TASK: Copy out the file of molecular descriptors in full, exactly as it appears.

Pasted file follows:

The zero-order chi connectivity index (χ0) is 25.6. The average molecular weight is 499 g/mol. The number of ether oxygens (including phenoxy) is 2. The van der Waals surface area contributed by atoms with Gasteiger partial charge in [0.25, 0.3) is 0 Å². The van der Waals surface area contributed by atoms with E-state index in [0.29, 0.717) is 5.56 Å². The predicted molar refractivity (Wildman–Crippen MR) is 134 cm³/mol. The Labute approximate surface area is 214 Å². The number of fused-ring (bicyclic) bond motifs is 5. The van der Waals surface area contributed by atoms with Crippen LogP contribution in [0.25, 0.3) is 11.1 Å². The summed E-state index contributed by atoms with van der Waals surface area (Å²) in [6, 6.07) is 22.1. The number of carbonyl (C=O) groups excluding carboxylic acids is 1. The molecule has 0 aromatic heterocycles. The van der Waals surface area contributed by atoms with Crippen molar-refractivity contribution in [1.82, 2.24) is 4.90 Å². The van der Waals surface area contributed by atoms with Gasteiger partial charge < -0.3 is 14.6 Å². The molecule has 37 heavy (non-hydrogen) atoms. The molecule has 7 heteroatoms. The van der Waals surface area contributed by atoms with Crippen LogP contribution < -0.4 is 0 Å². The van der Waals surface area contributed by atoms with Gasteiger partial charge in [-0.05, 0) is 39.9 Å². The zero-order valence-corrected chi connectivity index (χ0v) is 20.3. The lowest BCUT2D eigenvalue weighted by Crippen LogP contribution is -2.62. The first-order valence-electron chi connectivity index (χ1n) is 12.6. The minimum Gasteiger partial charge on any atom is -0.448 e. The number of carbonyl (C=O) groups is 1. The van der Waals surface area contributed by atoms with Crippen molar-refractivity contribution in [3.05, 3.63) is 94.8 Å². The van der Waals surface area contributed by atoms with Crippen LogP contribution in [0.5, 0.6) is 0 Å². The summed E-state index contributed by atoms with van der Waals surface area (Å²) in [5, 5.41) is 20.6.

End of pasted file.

The zero-order chi connectivity index (χ0) is 25.6. The average molecular weight is 499 g/mol. The number of ether oxygens (including phenoxy) is 2. The van der Waals surface area contributed by atoms with Gasteiger partial charge in [0.25, 0.3) is 0 Å². The van der Waals surface area contributed by atoms with E-state index in [0.29, 0.717) is 5.56 Å². The predicted molar refractivity (Wildman–Crippen MR) is 134 cm³/mol. The Labute approximate surface area is 214 Å². The number of fused-ring (bicyclic) bond motifs is 5. The van der Waals surface area contributed by atoms with Crippen LogP contribution in [0.25, 0.3) is 11.1 Å². The summed E-state index contributed by atoms with van der Waals surface area (Å²) in [6, 6.07) is 22.1. The number of carbonyl (C=O) groups excluding carboxylic acids is 1. The molecule has 0 aromatic heterocycles. The van der Waals surface area contributed by atoms with Crippen molar-refractivity contribution in [1.82, 2.24) is 4.90 Å². The van der Waals surface area contributed by atoms with Gasteiger partial charge < -0.3 is 14.6 Å². The molecule has 37 heavy (non-hydrogen) atoms. The molecule has 7 heteroatoms. The van der Waals surface area contributed by atoms with Crippen LogP contribution < -0.4 is 0 Å². The van der Waals surface area contributed by atoms with Gasteiger partial charge in [-0.05, 0) is 39.9 Å². The zero-order valence-corrected chi connectivity index (χ0v) is 20.3. The lowest BCUT2D eigenvalue weighted by Crippen LogP contribution is -2.62. The first-order valence-electron chi connectivity index (χ1n) is 12.6. The minimum Gasteiger partial charge on any atom is -0.448 e. The number of carbonyl (C=O) groups is 1. The van der Waals surface area contributed by atoms with Crippen molar-refractivity contribution in [3.05, 3.63) is 94.8 Å². The van der Waals surface area contributed by atoms with Crippen LogP contribution in [0.5, 0.6) is 0 Å². The summed E-state index contributed by atoms with van der Waals surface area (Å²) in [5, 5.41) is 20.6.